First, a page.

94 Beginning in version 0.4.4, I've added a level of debugging that can
95 be used when troubleshooting the node.start script. Set the $debug
96 variable to 1 in the 'nr.inc' file, and change your cron to output
97 to a file .
99 You also have the option of running the node.start script manually, (which
100 will give you screen output), but because of the anal nature of my timing
101 functions within the script, I would not recommend it.
103 The output should give you a status of each server. If a server does not
104 respond, it will display the status of its dependency, and so on. Execution
105 time is also summarized at the end of each cycle.
107 In the early stages of development, while getting a feel for my own network,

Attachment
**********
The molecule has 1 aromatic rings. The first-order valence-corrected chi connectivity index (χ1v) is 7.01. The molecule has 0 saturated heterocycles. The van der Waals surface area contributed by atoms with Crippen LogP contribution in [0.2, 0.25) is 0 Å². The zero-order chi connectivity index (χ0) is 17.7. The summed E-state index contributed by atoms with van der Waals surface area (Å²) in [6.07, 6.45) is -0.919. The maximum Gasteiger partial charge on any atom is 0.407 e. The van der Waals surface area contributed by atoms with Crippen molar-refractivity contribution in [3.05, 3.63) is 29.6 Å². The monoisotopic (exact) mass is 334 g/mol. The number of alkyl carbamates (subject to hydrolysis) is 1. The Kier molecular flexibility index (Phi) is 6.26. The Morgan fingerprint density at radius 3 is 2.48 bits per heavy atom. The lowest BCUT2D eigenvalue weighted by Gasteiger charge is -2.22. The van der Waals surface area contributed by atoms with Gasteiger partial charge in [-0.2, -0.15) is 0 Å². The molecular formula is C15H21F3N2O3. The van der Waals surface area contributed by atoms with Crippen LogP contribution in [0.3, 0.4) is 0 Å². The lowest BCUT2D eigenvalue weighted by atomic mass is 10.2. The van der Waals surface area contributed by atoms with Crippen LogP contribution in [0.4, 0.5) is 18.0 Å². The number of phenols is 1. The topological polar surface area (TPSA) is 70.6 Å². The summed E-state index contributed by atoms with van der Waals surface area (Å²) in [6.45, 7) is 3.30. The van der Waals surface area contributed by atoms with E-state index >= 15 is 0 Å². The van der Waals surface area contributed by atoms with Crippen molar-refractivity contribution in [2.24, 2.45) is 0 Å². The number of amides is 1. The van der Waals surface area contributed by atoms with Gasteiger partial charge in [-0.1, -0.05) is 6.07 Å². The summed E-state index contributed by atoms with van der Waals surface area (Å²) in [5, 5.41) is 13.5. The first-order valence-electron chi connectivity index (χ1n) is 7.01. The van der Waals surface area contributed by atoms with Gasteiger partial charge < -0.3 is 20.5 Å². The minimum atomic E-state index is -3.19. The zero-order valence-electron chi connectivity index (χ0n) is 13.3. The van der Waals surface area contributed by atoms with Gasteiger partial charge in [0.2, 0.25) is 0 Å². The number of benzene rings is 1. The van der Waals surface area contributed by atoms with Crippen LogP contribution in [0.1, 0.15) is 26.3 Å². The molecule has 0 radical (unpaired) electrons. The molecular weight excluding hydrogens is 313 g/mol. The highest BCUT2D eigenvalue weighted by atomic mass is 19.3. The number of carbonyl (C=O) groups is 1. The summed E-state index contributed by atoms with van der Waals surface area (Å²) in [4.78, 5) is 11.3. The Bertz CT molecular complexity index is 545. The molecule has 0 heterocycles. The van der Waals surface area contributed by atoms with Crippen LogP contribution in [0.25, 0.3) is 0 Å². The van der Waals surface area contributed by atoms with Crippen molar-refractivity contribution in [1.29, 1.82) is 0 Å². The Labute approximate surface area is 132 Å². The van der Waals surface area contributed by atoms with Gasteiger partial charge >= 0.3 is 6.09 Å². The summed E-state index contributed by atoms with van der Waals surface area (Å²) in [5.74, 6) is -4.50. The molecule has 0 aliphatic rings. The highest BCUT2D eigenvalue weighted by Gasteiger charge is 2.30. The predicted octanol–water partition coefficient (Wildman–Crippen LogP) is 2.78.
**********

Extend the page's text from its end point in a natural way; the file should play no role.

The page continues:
108 I turned the debugging option on and added one more cron job to delete the
109 text file (created by the output) at the end of each day. This way, if I get
110 a strange alert, I'll be able to track it down.
113 ENDPOINTS vs. NON-ENDPOINTS
116 "Endpoints" are defined as nodes that will be contacted on a regular
117 schedule (eg. each time the cron job executes the 'node.start' script).
118 In most cases, people will use actual servers in this list, but if you
119 need to continually monitor another node, you should classify it as an
120 endpoint. An example of this might be an an ethernet interface of a router.
121 Treat it as an endpoint, and it will be polled each time. "Non-endpoints"
122 are only polled when an endpoint doesn't respond, at which time Node Runner
123 starts polling backward up the chain of parent nodes (think traceroute) that
124 you defined as you added each node to the web interface. Be careful not
125 to create endpoint-to-endpoint dependencies (one endpoint depends on another),
126 as it wastes resources and slows down the scripts.
129 KEEP WORKSTATION TIME ACCURATE